Google has reportedly agreed to pay €345.2 million ($387.1m) in back taxes and interest to the Irish government.
The payment, discovered by the Irish Times in Google Ireland's accounts filings, included €218 million in back taxes to the Irish government and €127.2 million in interest. The payments are a tax settlement between Google and the Irish government that forms part of a total 2020 corporate tax bill of €622 million.
Google Ireland made €48.4 billion in revenues during 2020, representing a year-on-year increase of €2.7 billion from €45.7 billion. It also made €2.85 billion in pre-tax profits that year, up 46% from €1.94 billion during the prior year.
In April, the paper reported that Google had used an accounting technique called the 'double Irish' to siphon money from its Irish operation. Google's Irish operation licensed intellectual property from its tax-registered entity in Bermuda, paying royalties in return. This allowed the company to use Bermuda (which has a zero percent tax rate) as a tax haven. The Irish government viewed the company as tax-resident in Bermuda, while the US considers it to be tax-resident in Ireland.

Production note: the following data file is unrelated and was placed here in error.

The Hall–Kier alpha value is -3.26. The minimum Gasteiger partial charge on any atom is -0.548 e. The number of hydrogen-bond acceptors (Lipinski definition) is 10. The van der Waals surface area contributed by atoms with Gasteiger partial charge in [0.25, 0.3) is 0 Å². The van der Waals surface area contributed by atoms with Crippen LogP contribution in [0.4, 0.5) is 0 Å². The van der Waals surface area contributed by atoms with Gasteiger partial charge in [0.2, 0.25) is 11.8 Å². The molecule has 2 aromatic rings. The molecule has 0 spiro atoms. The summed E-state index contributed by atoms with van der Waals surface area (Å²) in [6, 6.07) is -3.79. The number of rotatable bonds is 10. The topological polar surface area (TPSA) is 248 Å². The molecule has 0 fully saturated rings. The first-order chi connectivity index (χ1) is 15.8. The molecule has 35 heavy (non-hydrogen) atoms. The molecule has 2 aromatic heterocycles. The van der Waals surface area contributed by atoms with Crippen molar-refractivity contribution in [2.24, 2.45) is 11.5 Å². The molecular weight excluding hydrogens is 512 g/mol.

That arrangement, abolished in 2015, was finally phased out for existing users in 2020. Google restructured its tax operation that year, moving its intellectual property holdings back to the US.
In October, Ireland said it would join an international agreement that would set a minimum 15% tax rate on multinational companies, up from its previous 12.5%. It's part of an OECD initiative that calls for companies to pay taxes in countries where their products and services are sold.
Last year, an EU court ruled that Apple didn't have to pay €13 billion in back taxes after a long legal battle.
Big tech companies have come under fire in the past for using tax loopholes around the world that enable them to escape payments.
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Danny Bradbury has been a print journalist specialising in technology since 1989 and a freelance writer since 1994. He has written for national publications on both sides of the Atlantic and has won awards for his investigative cybersecurity journalism work and his arts and culture writing.
Danny writes about many different technology issues for audiences ranging from consumers through to software developers and CIOs. He also ghostwrites articles for many C-suite business executives in the technology sector and has worked as a presenter for multiple webinars and podcasts.